My REBUTTAL to "the Automatic Millionaire"
Now that you have read the article and seen one side of the story, it is time for me to get to work and pick off the main points in this article one by one. This is probably going to be a long one...so grab a drink, get comfortable, and get ready to look at things mathematically and logically using REALISTIC numbers from areas that have had lots of appreciation the past few years.
Now let's get started...
First off, I am not against home ownership one bit! I am all for home ownership if it makes mathematical and financial sense. The problem is that in many areas of this country, it doesn't make financial sense. I have demonstrated this in several previous posts (post one, post two, post three). I have no problem with trying to get 10 million people to own a home...as long as it is a good financial move based on TODAY's numbers, not the numbers of 5, 10, or 50 years ago.
The article says it is going to "provide you with a common-sense way of looking at a real estate market that often seems crazy...". Well, let's just see about that!
"From 2001 to 2005, the average homeowner saw the value of his or her house jump by more than 50%. Many homeowners doubled, tripled, and in some cases even quadrupled their wealth in just five years because of exploding real estate values.
Imagine that. Buy a home, live in it, build your wealth, get great tax deductions -- and then retire rich. It may sound too good to be true.
Indeed, plenty of experts will tell you that the housing boom never happened. According to them, what we've experienced over the last few years was just a "bubble" that's going to pop any minute now. Others insist that whether it was a boom or a bubble, it's over. According to them, it's now too late to get in on the party.
The American Dream Is No Fantasy
I think both these positions are wrong. My view is that the American dream of building a nest egg by owning a home is no fantasy. Homeowners have been getting rich off their real estate for years, and they will continue to do so in the future."
So this guy doesn't think that we are in a boom, or that it's over?!?!? Good, at least we know where he 'stands' on things. Let's see if he has the DATA to back up his position.
He gives this first piece of data and then 5 more reasons. "How can I be so confident about the real estate road to riches? Well, U.S. real estate values have been going up steadily for nearly four decades -- an average of 6.3% a year since 1968, which is when the National Association of Realtors first started keeping track. According to Freddie Mac (a.k.a., the Federal Home Loan Mortgage Corporation), since 1950 U.S. house prices have never experienced a year-to-year decline nationally."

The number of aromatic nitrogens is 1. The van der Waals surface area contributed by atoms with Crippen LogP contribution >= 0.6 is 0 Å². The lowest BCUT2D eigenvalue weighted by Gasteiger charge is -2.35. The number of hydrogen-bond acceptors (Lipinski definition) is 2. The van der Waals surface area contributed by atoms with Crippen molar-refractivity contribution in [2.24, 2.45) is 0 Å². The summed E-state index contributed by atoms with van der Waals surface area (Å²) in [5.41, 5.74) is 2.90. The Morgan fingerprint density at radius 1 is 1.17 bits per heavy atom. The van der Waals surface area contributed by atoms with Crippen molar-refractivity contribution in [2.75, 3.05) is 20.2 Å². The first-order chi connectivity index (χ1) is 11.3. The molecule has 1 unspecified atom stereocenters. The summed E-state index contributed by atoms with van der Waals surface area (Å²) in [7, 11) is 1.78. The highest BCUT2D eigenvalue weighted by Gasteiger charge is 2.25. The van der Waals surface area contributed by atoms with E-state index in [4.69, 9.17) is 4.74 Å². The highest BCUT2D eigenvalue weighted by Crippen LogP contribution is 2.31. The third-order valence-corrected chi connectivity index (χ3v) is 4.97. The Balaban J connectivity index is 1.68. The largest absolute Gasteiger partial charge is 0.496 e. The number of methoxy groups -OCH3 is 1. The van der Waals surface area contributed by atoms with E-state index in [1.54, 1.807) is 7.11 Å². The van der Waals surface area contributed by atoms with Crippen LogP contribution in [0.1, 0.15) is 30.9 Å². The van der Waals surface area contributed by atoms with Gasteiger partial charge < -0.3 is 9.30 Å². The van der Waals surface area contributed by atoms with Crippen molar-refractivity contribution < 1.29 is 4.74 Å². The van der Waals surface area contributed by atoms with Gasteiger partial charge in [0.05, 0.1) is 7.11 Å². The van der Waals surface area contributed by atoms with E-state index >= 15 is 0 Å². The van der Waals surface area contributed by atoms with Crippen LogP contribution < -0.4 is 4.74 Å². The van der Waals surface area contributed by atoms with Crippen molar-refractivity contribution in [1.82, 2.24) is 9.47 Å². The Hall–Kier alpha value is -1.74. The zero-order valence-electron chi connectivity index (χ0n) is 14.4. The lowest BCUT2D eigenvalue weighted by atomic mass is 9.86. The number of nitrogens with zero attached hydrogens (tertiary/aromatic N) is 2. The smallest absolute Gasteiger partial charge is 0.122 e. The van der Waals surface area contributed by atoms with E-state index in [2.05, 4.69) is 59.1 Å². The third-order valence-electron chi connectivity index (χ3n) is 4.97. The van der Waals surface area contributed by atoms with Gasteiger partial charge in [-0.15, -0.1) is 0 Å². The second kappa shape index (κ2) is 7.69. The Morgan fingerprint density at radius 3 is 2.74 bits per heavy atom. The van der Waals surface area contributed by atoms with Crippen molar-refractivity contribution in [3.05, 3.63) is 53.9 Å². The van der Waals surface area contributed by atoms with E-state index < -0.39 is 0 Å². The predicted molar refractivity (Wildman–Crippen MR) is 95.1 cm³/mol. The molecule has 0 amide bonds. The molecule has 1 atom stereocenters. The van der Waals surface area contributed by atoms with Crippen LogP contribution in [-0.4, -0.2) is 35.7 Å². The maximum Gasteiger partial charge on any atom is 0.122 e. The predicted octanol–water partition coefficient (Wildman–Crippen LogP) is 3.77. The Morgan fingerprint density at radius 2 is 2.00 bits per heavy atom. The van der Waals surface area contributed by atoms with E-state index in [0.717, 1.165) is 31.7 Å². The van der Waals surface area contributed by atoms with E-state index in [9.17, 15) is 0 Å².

I seem to remember another country that said the exact same thing...Japan. Again, past performance is no guarantee of future results. They didn't have widespread use of interest only loans, neg-am's, option ARM's, stated income, or 100% financing back in the the 1950's. These loans started becoming popular in the 2002 time frame. We don't have enough data to accurately analyze the impact of there exotic loans. We do have data that shows that interest only loans were last popular in the 1920's. I wonder why it took about 70 years for them to become 'popular' again?
Let's look at the 5 points the author has outlined. Hang on, it's about to get fun!! Here is the first one:
1. Owning Is Cheaper Than Renting oh really?!?!?
People who say it's cheaper to rent than to own are simply wrong. It gets better...trust me! Under certain circumstances in certain markets (where real estate values are overheated and rents are low), there may be some short-term advantages to renting. But over the long haul, renting simply isn't a good deal. If you don't own your own home, you can easily wind up spending more than half a million dollars on rent during the course of a lifetime -- and probably a lot more.
Assume you're renting a house for $1,500 a month. Now let's say you stay put for 30 years, during which the landlord increases the rent by 5% a year. Over those 30 years, you will hand over a total of nearly $1.2 million in rent payments -- and at the end, you'll have nothing to show for it except a bunch of cancelled checks. To add insult to injury, you'll now be paying $6,174 a month in rent!
Now let's imagine that instead of continuing to rent, you buy the same home for $200,000. Initially, your costs as a homeowner are likely to total around the same $1,500 a month you would've paid in rent. But these costs won't balloon over the years the way rent would. That's because your regular mortgage payment, which represents the lion's share of your monthly outlay, is fixed (or, if you have an adjustable-rate mortgage, at least capped).
What will balloon over the years is the value of your house. Say it goes up by 6% a year, which is actually slightly lower than the national average. After 30 years, you will own a home that's worth just under $1.1 million.